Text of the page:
This article really should have been written yesterday or even the day before but I have to be honest, it has taken me a day or two to recover after watching every ball of the Australian Open men’s final between Rafael Nadal and Novak Djokovic.
Those lucky enough to watch these two gladiators at war with each other on Sunday will not be forgetting the match for quite some time. In fact, this contest will probably have left an indelible mark on most viewers’ minds.
There were so many intriguing plotlines to follow and these only got more numerous and compelling as the match progressed, so much so that the fifth and final set was the most gruelling and high quality of the five.
Many people have said there was no loser after Djokovic outlasted his great rival 5-7, 6-4, 6-2, 6-7 (5-7), 7-5. This goes without saying. Nadal could easily have won the match and very nearly did after missing an easy backhand to go 40-15 up at 4-2 in the fifth. However, in ‘defeat’ he received nearly as many plaudits as Djokovic and rightly so.
However, the victor deserves every ounce of praise he receives as he is the only man who could have lived with the intensity of his rival and not only survive but to win was a staggering achievement against Nadal, a man already assured of his place in tennis’ hall of fame. Now Djokovic is assured of his place too.
I did not think men’s tennis could go up in quality before this match. For the last two or three years the men’s game has been arguably the most consistently high quality sporting action on the planet. The awesome four of Djokovic, Nadal, Roger Federer and Andy Murray have swept all before them and it is not just the quality of the play but the quality of the rivalries between the four that makes them stand out from other sports.
It takes a lot to get people saying a match is as good as the Federer-Nadal classics of Wimbledon 2008 and Australia 2009. The plotlines of Nadal’s first Wimbledon win are hard to match. The Spaniard finally overcame Federer in five amazing sets after nearly five hours in the south London dusk after losing to his great rival in the previous two finals at SW19. The juxtaposition of brain versus brawn was intriguing and it must be said that this result was the beginning of the end for Federer in his tussle with Nadal.
The 2009 Aussie Open final was legendary as Federer looked to get back on equal terms with Nadal who himself was looking to cap an annus mirabilis after wins at the French Open, Wimbledon and winning Olympic gold in Beijing. The match was epic, with Nadal winning in five after also coming through against his fellow Spaniard Fernando Verdasco in five sets in the semi-final. The sight of Nadal consoling his fierce rival with an arm around his shoulder as the Swiss cried will live long in the memory.
But, Sunday’s final matched those games in many ways. It was the longest Grand Slam final ever at 5 hours 53 minutes. It was the most brutal of the three in terms of the amount of endurance required to keep winning points as the two men involved have genuine claims to be the two best defensive players in history. Djokovic’s celebration at the end alone proves what it meant to win.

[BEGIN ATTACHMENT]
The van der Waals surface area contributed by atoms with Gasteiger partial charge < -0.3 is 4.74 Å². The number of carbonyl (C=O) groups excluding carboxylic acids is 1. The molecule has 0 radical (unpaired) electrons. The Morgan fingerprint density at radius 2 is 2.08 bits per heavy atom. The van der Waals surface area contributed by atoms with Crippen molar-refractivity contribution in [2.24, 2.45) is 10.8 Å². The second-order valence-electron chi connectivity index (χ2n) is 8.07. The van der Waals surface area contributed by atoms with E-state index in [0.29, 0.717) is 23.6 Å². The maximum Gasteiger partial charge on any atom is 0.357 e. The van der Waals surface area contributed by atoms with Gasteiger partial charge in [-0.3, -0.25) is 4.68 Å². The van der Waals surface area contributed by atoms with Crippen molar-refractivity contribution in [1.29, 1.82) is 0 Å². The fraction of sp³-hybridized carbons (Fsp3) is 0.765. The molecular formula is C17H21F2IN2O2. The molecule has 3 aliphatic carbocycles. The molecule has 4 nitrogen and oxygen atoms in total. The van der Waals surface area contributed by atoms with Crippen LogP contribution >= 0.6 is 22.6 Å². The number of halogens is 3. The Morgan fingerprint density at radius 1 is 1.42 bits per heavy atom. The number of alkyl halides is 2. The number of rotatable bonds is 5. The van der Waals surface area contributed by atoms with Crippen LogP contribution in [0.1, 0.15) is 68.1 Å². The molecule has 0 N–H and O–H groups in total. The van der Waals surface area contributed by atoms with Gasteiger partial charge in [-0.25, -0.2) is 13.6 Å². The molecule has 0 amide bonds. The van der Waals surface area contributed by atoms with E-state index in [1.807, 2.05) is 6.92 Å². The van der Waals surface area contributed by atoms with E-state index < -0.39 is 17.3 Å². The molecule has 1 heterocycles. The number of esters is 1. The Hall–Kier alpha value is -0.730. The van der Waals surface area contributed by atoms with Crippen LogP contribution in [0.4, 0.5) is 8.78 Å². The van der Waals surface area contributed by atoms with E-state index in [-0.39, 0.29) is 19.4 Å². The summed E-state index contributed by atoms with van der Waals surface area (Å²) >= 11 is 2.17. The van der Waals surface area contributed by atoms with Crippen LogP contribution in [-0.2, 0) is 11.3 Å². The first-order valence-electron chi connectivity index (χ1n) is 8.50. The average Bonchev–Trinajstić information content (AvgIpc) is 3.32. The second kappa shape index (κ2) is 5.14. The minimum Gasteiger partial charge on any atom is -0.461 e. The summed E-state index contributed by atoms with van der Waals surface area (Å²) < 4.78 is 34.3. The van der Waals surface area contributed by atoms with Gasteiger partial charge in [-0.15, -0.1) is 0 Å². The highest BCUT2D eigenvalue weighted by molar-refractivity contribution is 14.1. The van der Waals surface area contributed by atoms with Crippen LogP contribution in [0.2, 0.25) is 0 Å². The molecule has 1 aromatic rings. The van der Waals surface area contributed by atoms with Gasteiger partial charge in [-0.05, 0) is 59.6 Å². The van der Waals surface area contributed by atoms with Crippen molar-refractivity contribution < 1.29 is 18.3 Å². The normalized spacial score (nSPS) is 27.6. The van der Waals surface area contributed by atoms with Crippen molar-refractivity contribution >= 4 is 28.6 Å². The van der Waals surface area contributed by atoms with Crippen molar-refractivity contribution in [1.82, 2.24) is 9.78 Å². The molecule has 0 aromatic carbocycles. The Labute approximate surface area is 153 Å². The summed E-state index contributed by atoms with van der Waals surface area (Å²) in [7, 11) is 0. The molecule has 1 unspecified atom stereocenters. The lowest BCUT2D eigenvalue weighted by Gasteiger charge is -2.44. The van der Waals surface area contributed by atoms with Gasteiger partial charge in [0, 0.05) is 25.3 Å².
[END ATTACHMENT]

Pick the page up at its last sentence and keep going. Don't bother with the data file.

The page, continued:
When a player reacts like that to winning a match you know something memorable has just happened. The Serbian’s animalistic roar of joy, ripping off his sweat-stained shirt before banging his fists against his chest was one of the most intense celebrations ever.
There are many sporting images that instantly enter sporting folklore. The sight of the world’s best tennis player showing that kind of emotion is one of them.
The fact that Nadal had also celebrated so emphatically by getting down on his knees and pumping his fists and oversized biceps, almost as if he had won the match, when winning the fourth set to take it to a decider showed everyone all they needed to know about what this meant to both players.
Nadal is desperate to win a Grand Slam title again. But, he is even more desperate to beat Djokovic in the final while doing it. He had lost to Djokovic in six finals in a row prior to Sunday, two of them in Slams (Wimbledon and the US Open). He has worked on reversing this trend since that August night in New York when Nole confirmed his position as the new Nadal. Sadly for this proud and great Spaniard, he could not prevent it becoming seven in a row.
It is wonderful to see tennis, and men’s tennis in particular, getting the plaudits it deserves as it has been arguably the most consistently entertaining sport around for the past few years.
The thing that makes men’s tennis even better than just the entertainment on offer is that the four pugilists involved at the top are arguably among the game’s greatest ambassadors. This is especially true of Djokovic, Nadal and Federer who have done so much to appeal to fans across the world in their different styles. Rarely will you see any sportsmen give as meaningful and well delivered a speech, either in victory or defeat, as Nole or Rafa.
The good news is there is no sign of this sporting juggernaut slowing down as the hunger for success and Grand Slam trophies of the game’s top four appears limitless. Djokovic, Nadal, Federer and Murray have re-defined the perimeters of tennis and who is to say they will not keep improving.